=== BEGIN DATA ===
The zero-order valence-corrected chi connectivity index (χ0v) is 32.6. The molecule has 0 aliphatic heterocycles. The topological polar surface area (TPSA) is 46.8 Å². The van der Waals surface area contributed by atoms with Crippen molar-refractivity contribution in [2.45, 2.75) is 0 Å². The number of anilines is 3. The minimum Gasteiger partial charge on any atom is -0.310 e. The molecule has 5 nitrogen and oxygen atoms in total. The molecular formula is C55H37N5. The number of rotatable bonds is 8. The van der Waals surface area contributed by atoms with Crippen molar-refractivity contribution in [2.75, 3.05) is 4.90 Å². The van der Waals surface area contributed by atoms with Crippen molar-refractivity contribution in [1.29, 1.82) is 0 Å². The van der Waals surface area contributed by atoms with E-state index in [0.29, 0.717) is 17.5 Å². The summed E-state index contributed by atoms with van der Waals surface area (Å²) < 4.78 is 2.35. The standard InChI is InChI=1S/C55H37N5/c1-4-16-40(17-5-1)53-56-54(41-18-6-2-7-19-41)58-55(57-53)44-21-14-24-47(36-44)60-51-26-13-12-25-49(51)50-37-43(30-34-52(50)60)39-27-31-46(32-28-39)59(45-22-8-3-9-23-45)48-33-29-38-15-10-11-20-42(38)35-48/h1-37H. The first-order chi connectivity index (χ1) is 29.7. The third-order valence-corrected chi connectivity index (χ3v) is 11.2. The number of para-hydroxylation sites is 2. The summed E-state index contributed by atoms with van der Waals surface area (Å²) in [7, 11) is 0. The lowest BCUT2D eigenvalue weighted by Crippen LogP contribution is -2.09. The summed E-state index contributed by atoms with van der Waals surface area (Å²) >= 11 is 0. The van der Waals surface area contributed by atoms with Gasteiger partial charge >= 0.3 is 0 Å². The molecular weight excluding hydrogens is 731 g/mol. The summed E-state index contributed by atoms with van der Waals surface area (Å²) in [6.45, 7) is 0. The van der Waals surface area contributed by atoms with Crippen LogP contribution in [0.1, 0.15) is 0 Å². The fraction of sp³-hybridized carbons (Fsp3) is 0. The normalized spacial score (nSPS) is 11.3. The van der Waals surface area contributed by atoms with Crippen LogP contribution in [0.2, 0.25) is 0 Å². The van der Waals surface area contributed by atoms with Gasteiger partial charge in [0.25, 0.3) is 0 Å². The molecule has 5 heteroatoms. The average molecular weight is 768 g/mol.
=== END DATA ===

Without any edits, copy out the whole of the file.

The zero-order valence-corrected chi connectivity index (χ0v) is 32.6. The molecule has 0 aliphatic heterocycles. The topological polar surface area (TPSA) is 46.8 Å². The van der Waals surface area contributed by atoms with Crippen molar-refractivity contribution in [2.45, 2.75) is 0 Å². The number of anilines is 3. The minimum Gasteiger partial charge on any atom is -0.310 e. The molecule has 5 nitrogen and oxygen atoms in total. The molecular formula is C55H37N5. The number of rotatable bonds is 8. The van der Waals surface area contributed by atoms with Crippen molar-refractivity contribution in [2.75, 3.05) is 4.90 Å². The van der Waals surface area contributed by atoms with Crippen molar-refractivity contribution in [1.29, 1.82) is 0 Å². The van der Waals surface area contributed by atoms with E-state index in [0.29, 0.717) is 17.5 Å². The summed E-state index contributed by atoms with van der Waals surface area (Å²) < 4.78 is 2.35. The standard InChI is InChI=1S/C55H37N5/c1-4-16-40(17-5-1)53-56-54(41-18-6-2-7-19-41)58-55(57-53)44-21-14-24-47(36-44)60-51-26-13-12-25-49(51)50-37-43(30-34-52(50)60)39-27-31-46(32-28-39)59(45-22-8-3-9-23-45)48-33-29-38-15-10-11-20-42(38)35-48/h1-37H. The first-order chi connectivity index (χ1) is 29.7. The third-order valence-corrected chi connectivity index (χ3v) is 11.2. The number of para-hydroxylation sites is 2. The summed E-state index contributed by atoms with van der Waals surface area (Å²) in [7, 11) is 0. The lowest BCUT2D eigenvalue weighted by Crippen LogP contribution is -2.09. The summed E-state index contributed by atoms with van der Waals surface area (Å²) >= 11 is 0. The van der Waals surface area contributed by atoms with Gasteiger partial charge >= 0.3 is 0 Å². The molecular weight excluding hydrogens is 731 g/mol. The summed E-state index contributed by atoms with van der Waals surface area (Å²) in [6.45, 7) is 0. The van der Waals surface area contributed by atoms with Crippen LogP contribution in [0.1, 0.15) is 0 Å². The fraction of sp³-hybridized carbons (Fsp3) is 0. The normalized spacial score (nSPS) is 11.3. The van der Waals surface area contributed by atoms with Crippen LogP contribution in [0.2, 0.25) is 0 Å². The van der Waals surface area contributed by atoms with Gasteiger partial charge in [0.25, 0.3) is 0 Å². The molecule has 5 heteroatoms. The average molecular weight is 768 g/mol.